We work with geothermal in Davison, MI, and we’re big proponents of homeowners choosing to have a geothermal heat pump installed for their year-round home comfort. Geothermal heat pumps work on the same principle as standard air-source heat pumps, which is that they use the circulation of refrigerant to move heat from one place to another. In hot weather, the heat pump pushes heat out of the house. In cold weather, it reverses direction and pushes heat into the house.
The difference between air-source heat pumps and geothermal (or “ground-source”) heat pumps is the medium they use for heat transfer outside of the house. The air-source heat pump draws or releases heat into the air, and the geothermal system uses the ground at least six feet below the frost line.
Many homeowners are concerned about whether a geothermal heat pump will do the job they want from it during the winter. Do they need to have a back-up heater to help the system supply enough heat?
Geothermal Systems Work Well in Extreme Cold
This is the first thing to know to answer this question, because there’s a common misunderstanding that geothermal heat pumps will suffer a drop in efficiency during freezing weather. The reason people often believe this is because standard heat pumps can lose efficiency in extreme cold. It’s easy to assume geothermal heat pumps will have the same problem.
But it’s the opposite case. One of the biggest benefits of using geothermal energy to heat a home is that a heat pump always has sufficient heat available to it in the ground. An air-source heat pumps struggles in below-freezing temperatures because it’s trying to extract heat from cold outdoor air. But a geothermal heat pump has access to stable underground temperatures, which range between 45° and 55°F no matter the weather. You can trust a geothermal system to keep up with your home heating needs and stay reliable even on the coldest night of winter.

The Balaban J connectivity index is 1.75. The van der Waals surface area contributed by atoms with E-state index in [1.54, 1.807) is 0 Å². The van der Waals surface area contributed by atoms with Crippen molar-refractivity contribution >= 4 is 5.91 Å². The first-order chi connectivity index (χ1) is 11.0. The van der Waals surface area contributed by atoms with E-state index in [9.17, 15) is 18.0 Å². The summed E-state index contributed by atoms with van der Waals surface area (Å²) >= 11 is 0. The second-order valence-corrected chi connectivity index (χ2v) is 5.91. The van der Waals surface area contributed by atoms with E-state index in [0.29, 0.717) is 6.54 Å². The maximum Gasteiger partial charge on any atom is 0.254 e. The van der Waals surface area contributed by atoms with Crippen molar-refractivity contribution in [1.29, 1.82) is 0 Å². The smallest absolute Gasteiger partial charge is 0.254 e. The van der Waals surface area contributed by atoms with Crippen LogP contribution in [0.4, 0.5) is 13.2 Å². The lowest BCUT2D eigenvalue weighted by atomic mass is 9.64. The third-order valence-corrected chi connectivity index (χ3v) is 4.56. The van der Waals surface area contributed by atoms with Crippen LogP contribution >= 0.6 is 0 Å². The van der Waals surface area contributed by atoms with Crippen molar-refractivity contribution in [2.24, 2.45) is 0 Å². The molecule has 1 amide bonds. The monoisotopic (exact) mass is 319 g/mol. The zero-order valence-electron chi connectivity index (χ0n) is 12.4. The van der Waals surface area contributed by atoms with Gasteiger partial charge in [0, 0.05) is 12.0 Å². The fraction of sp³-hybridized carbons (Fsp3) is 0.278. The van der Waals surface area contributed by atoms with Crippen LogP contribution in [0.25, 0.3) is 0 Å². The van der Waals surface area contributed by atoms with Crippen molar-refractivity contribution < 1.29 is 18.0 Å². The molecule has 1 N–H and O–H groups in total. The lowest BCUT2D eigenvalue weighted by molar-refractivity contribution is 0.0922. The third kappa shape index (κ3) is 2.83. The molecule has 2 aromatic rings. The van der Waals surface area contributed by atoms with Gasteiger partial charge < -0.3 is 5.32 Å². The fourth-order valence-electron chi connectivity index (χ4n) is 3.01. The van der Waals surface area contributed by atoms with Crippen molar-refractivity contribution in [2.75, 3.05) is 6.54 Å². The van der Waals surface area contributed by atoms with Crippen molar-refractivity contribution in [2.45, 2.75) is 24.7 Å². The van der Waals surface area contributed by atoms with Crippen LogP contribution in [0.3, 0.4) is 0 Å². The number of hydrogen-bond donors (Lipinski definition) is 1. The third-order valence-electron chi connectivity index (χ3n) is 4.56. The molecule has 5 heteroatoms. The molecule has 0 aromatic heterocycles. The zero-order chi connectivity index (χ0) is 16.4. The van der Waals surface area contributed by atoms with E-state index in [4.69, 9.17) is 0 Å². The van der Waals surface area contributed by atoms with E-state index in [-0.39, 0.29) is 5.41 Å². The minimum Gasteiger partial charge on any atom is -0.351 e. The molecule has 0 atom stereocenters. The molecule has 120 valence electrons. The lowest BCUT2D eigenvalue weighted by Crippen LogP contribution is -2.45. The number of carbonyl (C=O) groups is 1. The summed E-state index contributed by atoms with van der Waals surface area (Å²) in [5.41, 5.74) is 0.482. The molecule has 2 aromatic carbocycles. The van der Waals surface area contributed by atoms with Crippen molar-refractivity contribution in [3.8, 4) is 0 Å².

Geothermal Heat Pumps Have Backups—But Not the Kind You Think
The idea of a “backup” heater for a heat pump comes from the popular hybrid or dual fuel heat pumps. These are heat pumps combined with a secondary heater, usually a propane furnace, that turns on to make up the heat deficit when the heat pump loses efficiency due to cold temperatures. They’re useful for homes that otherwise couldn’t enjoy the benefits of a heat pump.
Geothermal heat pumps do not need to be hybrids. There is no need for a secondary heater like a propane furnace to turn on and assist with heating—because the heat pump always has enough outside heat to use. Geothermal systems do come with backup heaters, but they only turn on it case the geothermal system fails entirely. A precaution, nothing more. If you take regular care of your geothermal heat pump, you shouldn’t need the backup to turn on at all.
To find out more details about switching to geothermal heating and cooling, talk to our specialists.